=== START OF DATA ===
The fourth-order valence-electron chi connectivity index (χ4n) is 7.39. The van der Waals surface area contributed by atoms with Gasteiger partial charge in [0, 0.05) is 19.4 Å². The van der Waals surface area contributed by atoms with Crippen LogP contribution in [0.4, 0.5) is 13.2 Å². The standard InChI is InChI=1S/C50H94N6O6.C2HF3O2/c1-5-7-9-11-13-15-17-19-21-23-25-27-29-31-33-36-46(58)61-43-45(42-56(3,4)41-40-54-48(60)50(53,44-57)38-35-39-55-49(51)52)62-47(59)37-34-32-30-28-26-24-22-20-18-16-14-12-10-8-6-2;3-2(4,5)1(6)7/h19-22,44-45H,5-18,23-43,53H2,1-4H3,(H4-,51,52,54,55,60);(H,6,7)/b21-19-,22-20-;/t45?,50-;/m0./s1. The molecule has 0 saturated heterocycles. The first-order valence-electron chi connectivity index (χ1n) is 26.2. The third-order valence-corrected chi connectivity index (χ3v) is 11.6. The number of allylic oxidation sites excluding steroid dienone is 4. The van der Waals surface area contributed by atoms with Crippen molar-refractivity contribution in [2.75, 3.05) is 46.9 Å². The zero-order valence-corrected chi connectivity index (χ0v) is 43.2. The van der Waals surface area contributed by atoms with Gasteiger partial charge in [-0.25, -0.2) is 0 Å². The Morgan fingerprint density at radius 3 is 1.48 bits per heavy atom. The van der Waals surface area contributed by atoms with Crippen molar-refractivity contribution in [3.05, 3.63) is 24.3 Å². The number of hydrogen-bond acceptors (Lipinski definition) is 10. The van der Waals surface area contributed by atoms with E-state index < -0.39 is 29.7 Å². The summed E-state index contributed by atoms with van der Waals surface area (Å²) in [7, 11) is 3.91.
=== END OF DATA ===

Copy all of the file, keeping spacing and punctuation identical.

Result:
The fourth-order valence-electron chi connectivity index (χ4n) is 7.39. The van der Waals surface area contributed by atoms with Gasteiger partial charge in [0, 0.05) is 19.4 Å². The van der Waals surface area contributed by atoms with Crippen LogP contribution in [0.4, 0.5) is 13.2 Å². The standard InChI is InChI=1S/C50H94N6O6.C2HF3O2/c1-5-7-9-11-13-15-17-19-21-23-25-27-29-31-33-36-46(58)61-43-45(42-56(3,4)41-40-54-48(60)50(53,44-57)38-35-39-55-49(51)52)62-47(59)37-34-32-30-28-26-24-22-20-18-16-14-12-10-8-6-2;3-2(4,5)1(6)7/h19-22,44-45H,5-18,23-43,53H2,1-4H3,(H4-,51,52,54,55,60);(H,6,7)/b21-19-,22-20-;/t45?,50-;/m0./s1. The molecule has 0 saturated heterocycles. The first-order valence-electron chi connectivity index (χ1n) is 26.2. The third-order valence-corrected chi connectivity index (χ3v) is 11.6. The number of allylic oxidation sites excluding steroid dienone is 4. The van der Waals surface area contributed by atoms with Crippen molar-refractivity contribution in [2.75, 3.05) is 46.9 Å². The zero-order valence-corrected chi connectivity index (χ0v) is 43.2. The van der Waals surface area contributed by atoms with Gasteiger partial charge in [-0.25, -0.2) is 0 Å². The Morgan fingerprint density at radius 3 is 1.48 bits per heavy atom. The van der Waals surface area contributed by atoms with Crippen molar-refractivity contribution in [3.05, 3.63) is 24.3 Å². The number of hydrogen-bond acceptors (Lipinski definition) is 10. The van der Waals surface area contributed by atoms with E-state index < -0.39 is 29.7 Å². The summed E-state index contributed by atoms with van der Waals surface area (Å²) in [7, 11) is 3.91.